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Jack Kevorkian

* Re “For Kevorkian, a Loss,” editorial, March 28:

How can you see Dr. Jack Kevorkian’s actions as “self-righteous insistence on making himself the focus of controversy”? This is a man who is willing to spend the rest of his life in prison to show his conviction to a cause. It’s impressive to see someone perform an act of civil disobedience the way it’s supposed to be done, in full view of the authorities, demanding to be punished for the crime.

The point of civil disobedience is to call attention to the law you disagree with so that the public will be sufficiently outraged to demand that the law be changed. I think eventually that will happen, just as it did with abortion laws. A majority of Americans believe that the government should not have the power to tell people what they can or can’t do with their own bodies, with or without the assistance of a doctor.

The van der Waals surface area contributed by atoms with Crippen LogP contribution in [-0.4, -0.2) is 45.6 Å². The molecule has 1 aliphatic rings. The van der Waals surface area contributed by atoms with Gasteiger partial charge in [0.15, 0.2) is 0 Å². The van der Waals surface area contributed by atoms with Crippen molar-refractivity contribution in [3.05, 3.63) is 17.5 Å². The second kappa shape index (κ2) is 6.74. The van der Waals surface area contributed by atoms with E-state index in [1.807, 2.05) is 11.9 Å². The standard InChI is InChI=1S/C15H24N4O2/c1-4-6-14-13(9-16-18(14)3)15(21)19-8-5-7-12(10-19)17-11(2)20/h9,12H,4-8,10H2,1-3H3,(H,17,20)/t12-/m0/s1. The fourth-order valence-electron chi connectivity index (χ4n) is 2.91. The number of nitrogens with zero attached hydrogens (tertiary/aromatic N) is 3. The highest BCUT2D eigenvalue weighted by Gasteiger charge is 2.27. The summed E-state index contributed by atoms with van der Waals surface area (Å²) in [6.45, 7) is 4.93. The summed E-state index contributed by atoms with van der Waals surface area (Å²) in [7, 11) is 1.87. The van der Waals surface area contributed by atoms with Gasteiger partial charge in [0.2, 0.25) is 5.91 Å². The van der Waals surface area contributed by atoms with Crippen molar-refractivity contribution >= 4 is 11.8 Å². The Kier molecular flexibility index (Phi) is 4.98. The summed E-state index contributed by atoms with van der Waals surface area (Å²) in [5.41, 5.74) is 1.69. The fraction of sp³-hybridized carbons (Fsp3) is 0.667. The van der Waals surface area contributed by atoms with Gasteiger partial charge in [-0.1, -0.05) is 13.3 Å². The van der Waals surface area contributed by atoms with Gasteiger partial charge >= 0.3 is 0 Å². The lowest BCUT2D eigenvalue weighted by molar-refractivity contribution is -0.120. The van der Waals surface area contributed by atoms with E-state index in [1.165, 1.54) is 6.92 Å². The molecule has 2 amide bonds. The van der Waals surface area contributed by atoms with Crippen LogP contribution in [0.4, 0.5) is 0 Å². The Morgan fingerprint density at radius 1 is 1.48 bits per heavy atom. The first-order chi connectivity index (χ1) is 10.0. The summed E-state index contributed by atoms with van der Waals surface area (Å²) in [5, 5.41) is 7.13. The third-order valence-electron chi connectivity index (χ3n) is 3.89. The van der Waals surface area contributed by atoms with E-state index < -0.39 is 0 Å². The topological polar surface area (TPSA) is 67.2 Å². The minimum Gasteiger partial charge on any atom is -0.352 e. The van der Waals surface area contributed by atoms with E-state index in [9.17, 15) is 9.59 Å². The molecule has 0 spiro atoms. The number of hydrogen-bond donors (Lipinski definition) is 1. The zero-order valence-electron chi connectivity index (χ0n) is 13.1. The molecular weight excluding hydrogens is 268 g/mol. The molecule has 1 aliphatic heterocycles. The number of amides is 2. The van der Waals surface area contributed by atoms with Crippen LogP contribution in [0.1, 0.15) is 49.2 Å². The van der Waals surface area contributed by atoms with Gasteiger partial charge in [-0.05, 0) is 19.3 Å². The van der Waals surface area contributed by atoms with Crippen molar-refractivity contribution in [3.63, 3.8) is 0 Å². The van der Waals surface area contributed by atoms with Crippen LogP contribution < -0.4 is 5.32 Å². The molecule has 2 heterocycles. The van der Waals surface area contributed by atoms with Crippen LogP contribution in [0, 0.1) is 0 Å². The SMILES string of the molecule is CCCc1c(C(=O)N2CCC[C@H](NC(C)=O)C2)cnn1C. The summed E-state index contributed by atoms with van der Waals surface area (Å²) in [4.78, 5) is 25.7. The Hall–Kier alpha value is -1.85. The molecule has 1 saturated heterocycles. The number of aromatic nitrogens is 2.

NEIL HOPPER

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Los Angeles

* Death by lethal injection: Done maliciously, it’s murder; performed by the state, it’s execution; managed by your vet, it’s putting them to sleep; do it yourself, it’s suicide; use a helper, it’s assisted suicide. Kevorkian isn’t guilty of murder. We just don’t have a category yet for what he did. We need to acknowledge this (inevitable) phenomenon and build new laws around it.

CURTIS M. BRUBAKER

Los Angeles

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